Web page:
While playing the A chord on my acoustic, I can’t get rid of fret buzz on the D string, no matter how hard I try. I almost wonder if you guys have found a more parallel angle of the wrist so that the middle finger isn’t forced to fret so far back… then I realize we all have to deal with that thing called the neck.

I feel like taller frets is the only way to prevent buzz while the finger is so far behind the fret.(I can only get about 5/8” close to the fret)


  • Just to confirm: If you play only that string but fretted as you would when playing the chord, the buzz still occurs?
    – Aaron
    Commented Apr 30, 2022 at 0:59
  • 1
    Exactly what fingering do you use for your A chord? I assumed 123 bottom to top but you mention the middle finger being far back.. Commented Apr 30, 2022 at 6:29
  • @Aaron yes, if not buzz then a really poor tone
    – djangodev
    Commented Apr 30, 2022 at 17:35
  • 1
    @JohnBelzaguy yeah I do 234 because my index finger would be even further behind the fret and I’m used to playing other chords in A position using the barre
    – djangodev
    Commented Apr 30, 2022 at 17:39
  • I generally play an A with the the entire index finger. This prevents the high E so it can be played with in other ways. One of the points of inversions and voicings is to make it easier to play chords and still get the same color. It's always best to learn multiple fingers per chord. You can play A many different ways such as 123, 234, 345, 111, 122, 133, 144, 233, 244, 344, etc and even with some of those you can change the way fingers distribute on each fret(a sort of back to front or front to back. Some can fill twisted up). It's up to you to experiment.
    – Gupta
    Commented Apr 30, 2022 at 19:34

2 Answers 2


Assuming your neck and frets are ok and the E note on the second fret of the D string doesn’t buzz on its own there are a few options you can try. It sounds like you might have pretty wide fingertips that force your fingers into a diagonal angle when stacked.

You mentioned using your middle finger. The most typical way of playing an A chord is with the 1st finger on the D string, 1,2,3 on D,G,B strings respectively. If you are using 2,3,4 try 1,2,3, the conventional way.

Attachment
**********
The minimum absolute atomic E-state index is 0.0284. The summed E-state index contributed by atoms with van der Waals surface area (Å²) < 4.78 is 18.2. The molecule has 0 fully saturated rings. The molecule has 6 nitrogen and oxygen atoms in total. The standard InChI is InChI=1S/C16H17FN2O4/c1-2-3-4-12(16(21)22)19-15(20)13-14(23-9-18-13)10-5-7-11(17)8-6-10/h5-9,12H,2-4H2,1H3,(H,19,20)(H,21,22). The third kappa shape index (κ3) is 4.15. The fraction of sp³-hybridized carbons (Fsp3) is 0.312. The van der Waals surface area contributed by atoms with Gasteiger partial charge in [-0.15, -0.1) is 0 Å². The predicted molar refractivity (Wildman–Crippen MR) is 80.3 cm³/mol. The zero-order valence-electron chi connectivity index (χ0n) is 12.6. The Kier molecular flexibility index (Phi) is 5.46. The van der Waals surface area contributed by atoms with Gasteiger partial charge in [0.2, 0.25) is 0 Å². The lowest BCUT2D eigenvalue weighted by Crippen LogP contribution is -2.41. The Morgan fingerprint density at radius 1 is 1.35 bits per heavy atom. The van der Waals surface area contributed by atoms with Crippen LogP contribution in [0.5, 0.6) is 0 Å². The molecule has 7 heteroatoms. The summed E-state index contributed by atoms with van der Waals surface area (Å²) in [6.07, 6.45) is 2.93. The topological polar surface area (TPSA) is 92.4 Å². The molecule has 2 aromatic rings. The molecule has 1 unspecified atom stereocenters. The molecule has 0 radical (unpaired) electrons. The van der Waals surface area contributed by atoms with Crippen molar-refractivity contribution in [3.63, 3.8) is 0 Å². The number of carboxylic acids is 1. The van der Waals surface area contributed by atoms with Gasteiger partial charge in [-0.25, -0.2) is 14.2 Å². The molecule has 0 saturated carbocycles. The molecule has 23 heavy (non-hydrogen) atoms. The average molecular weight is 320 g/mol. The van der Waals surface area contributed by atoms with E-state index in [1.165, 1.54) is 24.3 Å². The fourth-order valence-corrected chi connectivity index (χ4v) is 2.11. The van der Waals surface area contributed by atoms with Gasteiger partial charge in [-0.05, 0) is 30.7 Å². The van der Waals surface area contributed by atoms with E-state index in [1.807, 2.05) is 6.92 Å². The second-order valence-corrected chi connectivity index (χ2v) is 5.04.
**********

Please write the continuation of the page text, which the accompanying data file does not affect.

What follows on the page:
The other option is to finger it low to high 2 1 3 as if you were playing an Amaj7 but with all fingers in the second fret. This places the 2nd finger right up against the D string fret.

Taller frets might allow you to put more down force on the string to make contact with the fret but of course they would all have to be taller, which means a re-fret job or a different guitar. Also you shouldn’t have to have to squeeze excessively to get the notes in a chord to speak properly. Lighter gauge strings might be an alternative solution.

I’m pretty sure at least one of these alternate fingerings will work for you.

  • I think I found my answer fretting low to high. This seems to get me no buzz. Thanks. And my strings are probably thicker than is good for me.
    – djangodev
    Commented Apr 30, 2022 at 17:45

Usually, using pinky on 2nd, ring on 3rd and middle on 4th strings leaves enough space behind fret 2 for all finger tips to get close to said fretwire. (Although the combination of pinky, ring and index actually take up a little less space on one fret). Seems like in your case, those tips are wider than normal.

No problem, let's capitalise on that fact! Use two of them instead of three! It's entirely possible to let the tips overlap, playing all three strings using two fingers. Which two, is up to you. You may even find you can do it using just one finger, and that turns up a little to allow the top string to sound under it. (It's what a lot of us use for an 'A' shaped barre chord).

There are at least nine different fingerings for playing that open A chord. Try each until at least one of them sounds clean. I'm not going to list each, as I'm sure folk can work out those different combinations...

  • Thanks, Tim- I like the idea of this but I think my fingers aren't quite wide enough for that- or my instrument has wider gaps. I find that I have to flatten my finger to fret an adjacent string, which makes the higher E string get muted. I might as well use one finger and fret the high E string on 5th fret. I can't figure out how people let their finger bend backwards in order to allow the high E to sound under a half barre
    – djangodev
    Commented May 2, 2022 at 15:41

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